Friday, 15 June 2012

Feast of the Sacred Heart

Reading David Richo's book has been an excellent way to prepare to celebrate the solemnity of  the Sacred Heart.  He shows how the heart is such a powerful archetype which needs to be re-discovered for our present century - despite the fact that it is so overshadowed by some of the excesses of the popular devotion of the past.  That said, the mass today was well-attended and one could not fail to be aware of how the devotion is still burning like an ember in the church.  It is as if it needs a great wind to fan it back into glowing, and vibrant life.  I was especially moved as we sang 'To Jesus', heart all burning' - words by Aloys Schlör  (1885-52) which has long been popular in its English translation.  (Listen HERE ) This hymn evoked deep memories of childhood for me, but  it also fired up  my belief that this devotion is not just a matter for spiritual nostalgia.  The people at mass were not engaging in just  sentimental nostalgia: their devotion was manifestly  alive and active.  Reflecting on this I turned to something which Blessed  John Paul said about the relevance of the Sacred Heart for us in the present century.  Speaking of the feast in 1994 in a general audience he argued:

It is important for the faithful to have deep sensitivity to the message it gives: in Christ's Heart the love of God has reached out to all humanity.  In our day this message has an extraordinary timeliness.  Contemporary men and women, in fact, are often confused, divided, as if lacking an inner principle to create unity and harmony in their being and acting.  Unfortunately rather widespread behavioural patterns intensify their rational and technological dimension, or on the contrary, the instinctual aspect. even though the core of the person is neither pure reason nor pure instinct.  A person's centre is what the Bible calls 'heart'.  At the end of the twentieth century, the long-dominant unbelief of the Enlightenment school now seems obsolete.  People feel an intense nostalgia for God, but they have lost their way to the inner sanctuary where his presence dwells:  that sanctuary is precisely the heart, where freedom and intellect encounter the love of the Father who is in heaven.  The Heart of Christ is the universal seat of communion with God the  Father; it is the seat of the Holy Spirit.  To know God, one must know Jesus and live in harmony with his Heart by loving God and neighbour as he does.......Today, devotion to Jesus's Heart offers an authentic and harmonious fullness, in the perspective of a hope that does not disappoint, to a one-dimensional humanity or to one even tempted to give in to forms of a certainly practical, if not theoretical nihilism.  About a century ago, a well-known thinker announced the 'death of God'.  Well, an unending spring of life, giving hope to every person, has streamed precisely from the Heart of God's Son, who died on the cross.  From the Heart of Christ crucified is born the new humanity redeemed from sin.  The man of the year 2000  needs Christ's Heart to know God and to know himself: he needs it to build the civilization of love.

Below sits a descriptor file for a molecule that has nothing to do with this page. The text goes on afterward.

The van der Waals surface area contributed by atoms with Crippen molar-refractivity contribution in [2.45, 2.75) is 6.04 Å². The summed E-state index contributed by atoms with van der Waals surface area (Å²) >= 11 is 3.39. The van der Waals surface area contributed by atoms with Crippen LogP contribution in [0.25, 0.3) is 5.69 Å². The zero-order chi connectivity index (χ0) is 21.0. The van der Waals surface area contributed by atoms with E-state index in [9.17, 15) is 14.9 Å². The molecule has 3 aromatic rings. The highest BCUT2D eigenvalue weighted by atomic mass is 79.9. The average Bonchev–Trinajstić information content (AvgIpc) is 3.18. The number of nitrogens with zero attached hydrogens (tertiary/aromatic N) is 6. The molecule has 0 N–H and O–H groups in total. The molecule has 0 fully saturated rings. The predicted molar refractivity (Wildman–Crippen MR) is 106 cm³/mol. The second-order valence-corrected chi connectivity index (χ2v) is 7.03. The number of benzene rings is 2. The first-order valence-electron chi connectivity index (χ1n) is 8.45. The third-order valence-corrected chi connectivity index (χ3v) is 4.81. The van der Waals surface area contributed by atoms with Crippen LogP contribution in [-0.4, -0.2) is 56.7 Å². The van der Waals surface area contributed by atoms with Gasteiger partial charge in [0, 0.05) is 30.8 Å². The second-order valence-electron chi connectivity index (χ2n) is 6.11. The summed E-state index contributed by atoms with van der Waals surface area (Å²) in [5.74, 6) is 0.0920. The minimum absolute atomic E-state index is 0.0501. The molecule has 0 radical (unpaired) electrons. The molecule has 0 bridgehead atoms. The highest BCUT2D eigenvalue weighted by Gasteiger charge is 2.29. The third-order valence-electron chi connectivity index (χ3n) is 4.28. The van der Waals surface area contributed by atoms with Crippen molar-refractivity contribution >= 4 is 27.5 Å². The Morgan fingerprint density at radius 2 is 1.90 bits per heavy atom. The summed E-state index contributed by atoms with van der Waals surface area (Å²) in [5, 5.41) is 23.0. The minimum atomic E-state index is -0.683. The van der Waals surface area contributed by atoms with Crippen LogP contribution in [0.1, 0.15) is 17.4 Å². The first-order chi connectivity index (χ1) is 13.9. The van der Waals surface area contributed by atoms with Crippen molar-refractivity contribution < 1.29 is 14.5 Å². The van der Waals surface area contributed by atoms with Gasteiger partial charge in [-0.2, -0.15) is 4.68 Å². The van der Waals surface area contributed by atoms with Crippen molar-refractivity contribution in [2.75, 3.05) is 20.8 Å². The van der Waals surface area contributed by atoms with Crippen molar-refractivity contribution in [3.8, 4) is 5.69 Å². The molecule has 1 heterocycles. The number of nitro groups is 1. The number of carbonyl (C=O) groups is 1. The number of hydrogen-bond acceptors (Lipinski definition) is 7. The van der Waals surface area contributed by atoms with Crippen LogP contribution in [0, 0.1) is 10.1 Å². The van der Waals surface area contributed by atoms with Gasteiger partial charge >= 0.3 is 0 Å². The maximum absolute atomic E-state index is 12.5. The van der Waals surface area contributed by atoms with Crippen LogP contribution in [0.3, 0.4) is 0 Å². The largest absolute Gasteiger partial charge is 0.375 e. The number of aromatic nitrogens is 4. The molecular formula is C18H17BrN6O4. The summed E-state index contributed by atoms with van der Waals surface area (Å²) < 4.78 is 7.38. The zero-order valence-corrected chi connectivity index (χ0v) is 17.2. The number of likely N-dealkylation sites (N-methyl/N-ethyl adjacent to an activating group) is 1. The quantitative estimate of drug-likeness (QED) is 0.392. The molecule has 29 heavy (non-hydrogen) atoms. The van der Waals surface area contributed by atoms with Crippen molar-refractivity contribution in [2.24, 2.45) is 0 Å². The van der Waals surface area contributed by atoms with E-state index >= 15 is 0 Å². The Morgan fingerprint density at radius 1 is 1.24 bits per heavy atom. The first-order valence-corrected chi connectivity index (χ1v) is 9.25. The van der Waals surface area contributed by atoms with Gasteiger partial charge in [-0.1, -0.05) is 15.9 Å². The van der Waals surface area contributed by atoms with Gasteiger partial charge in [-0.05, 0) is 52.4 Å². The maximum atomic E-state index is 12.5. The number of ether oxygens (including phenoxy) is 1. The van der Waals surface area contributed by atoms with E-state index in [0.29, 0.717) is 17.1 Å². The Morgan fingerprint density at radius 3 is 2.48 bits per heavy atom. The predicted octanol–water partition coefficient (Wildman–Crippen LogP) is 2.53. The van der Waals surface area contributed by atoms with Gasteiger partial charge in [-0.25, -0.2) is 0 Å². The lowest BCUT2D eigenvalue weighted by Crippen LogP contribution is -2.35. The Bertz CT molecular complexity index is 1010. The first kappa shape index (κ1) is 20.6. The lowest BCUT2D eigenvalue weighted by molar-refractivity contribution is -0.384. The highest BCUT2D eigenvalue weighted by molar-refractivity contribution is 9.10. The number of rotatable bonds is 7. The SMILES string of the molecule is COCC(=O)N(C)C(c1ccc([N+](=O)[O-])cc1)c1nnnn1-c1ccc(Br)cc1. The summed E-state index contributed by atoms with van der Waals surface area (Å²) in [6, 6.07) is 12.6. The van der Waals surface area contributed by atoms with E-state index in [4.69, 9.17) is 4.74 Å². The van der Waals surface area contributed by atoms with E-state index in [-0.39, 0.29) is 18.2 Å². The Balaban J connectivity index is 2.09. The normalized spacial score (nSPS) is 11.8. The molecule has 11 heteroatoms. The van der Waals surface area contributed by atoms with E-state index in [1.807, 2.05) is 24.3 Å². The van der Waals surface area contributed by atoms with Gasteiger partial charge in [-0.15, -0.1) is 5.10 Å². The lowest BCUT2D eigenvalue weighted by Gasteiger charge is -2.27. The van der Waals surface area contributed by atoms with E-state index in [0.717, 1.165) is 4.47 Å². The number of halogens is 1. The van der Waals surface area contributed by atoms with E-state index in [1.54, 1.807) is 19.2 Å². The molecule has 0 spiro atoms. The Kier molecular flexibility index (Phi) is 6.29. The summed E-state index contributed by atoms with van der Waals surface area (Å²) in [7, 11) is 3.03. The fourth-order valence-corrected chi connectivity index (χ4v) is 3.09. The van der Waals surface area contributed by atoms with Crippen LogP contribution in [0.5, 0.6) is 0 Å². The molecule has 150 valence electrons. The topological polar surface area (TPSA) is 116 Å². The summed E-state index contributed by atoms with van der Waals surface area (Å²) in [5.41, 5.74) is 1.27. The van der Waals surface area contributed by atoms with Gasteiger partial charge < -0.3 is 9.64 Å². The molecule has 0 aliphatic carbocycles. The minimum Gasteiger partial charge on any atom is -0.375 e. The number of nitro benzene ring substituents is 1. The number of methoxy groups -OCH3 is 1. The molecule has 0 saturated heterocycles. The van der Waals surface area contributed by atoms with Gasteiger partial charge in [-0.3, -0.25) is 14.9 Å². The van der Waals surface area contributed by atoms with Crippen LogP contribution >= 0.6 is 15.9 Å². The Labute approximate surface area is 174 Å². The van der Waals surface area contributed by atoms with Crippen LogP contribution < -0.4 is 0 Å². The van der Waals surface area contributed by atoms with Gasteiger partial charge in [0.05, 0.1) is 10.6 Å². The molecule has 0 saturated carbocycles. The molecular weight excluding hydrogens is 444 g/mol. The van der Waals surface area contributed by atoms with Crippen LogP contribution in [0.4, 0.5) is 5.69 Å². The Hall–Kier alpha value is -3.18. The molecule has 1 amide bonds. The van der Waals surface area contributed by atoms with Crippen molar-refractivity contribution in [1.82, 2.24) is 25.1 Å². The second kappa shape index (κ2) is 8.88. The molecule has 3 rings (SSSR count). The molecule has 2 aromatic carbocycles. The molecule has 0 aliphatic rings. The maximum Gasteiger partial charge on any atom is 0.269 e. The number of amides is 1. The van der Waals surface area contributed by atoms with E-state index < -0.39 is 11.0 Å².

( in C.J. Moell, (ed)  Pope John Paul:  Holy Father, Sacred Heart, Crossroads, New York.2004: pp187-8)

As we sang 'To Jesus, heart all burning' to celebrate this great feast  I think that we all felt that John Paul's message - that 21st century men and women need the Sacred Heart to know God and to know themselves - is one which has a profound relevance for our times.

 I believe that this is also is the message of David's book and is precisely what Teilhard was saying:  the Sacred Heart is not just a sentimental devotion of which belongs in the past. We urgently need it today so as to know God and know ourselves.  We need this powerful archetypal symbol to enable us to  evolve  spiritually as individuals and a species.  We need it to build a civilisation of love.   That is the message this very important feast. The Sacred Heart is the ultimate response to the despair and nihilism expressed by Friedrich Nietzsche and his ilk: it is the answer to the malaise which infects post-modern societies.

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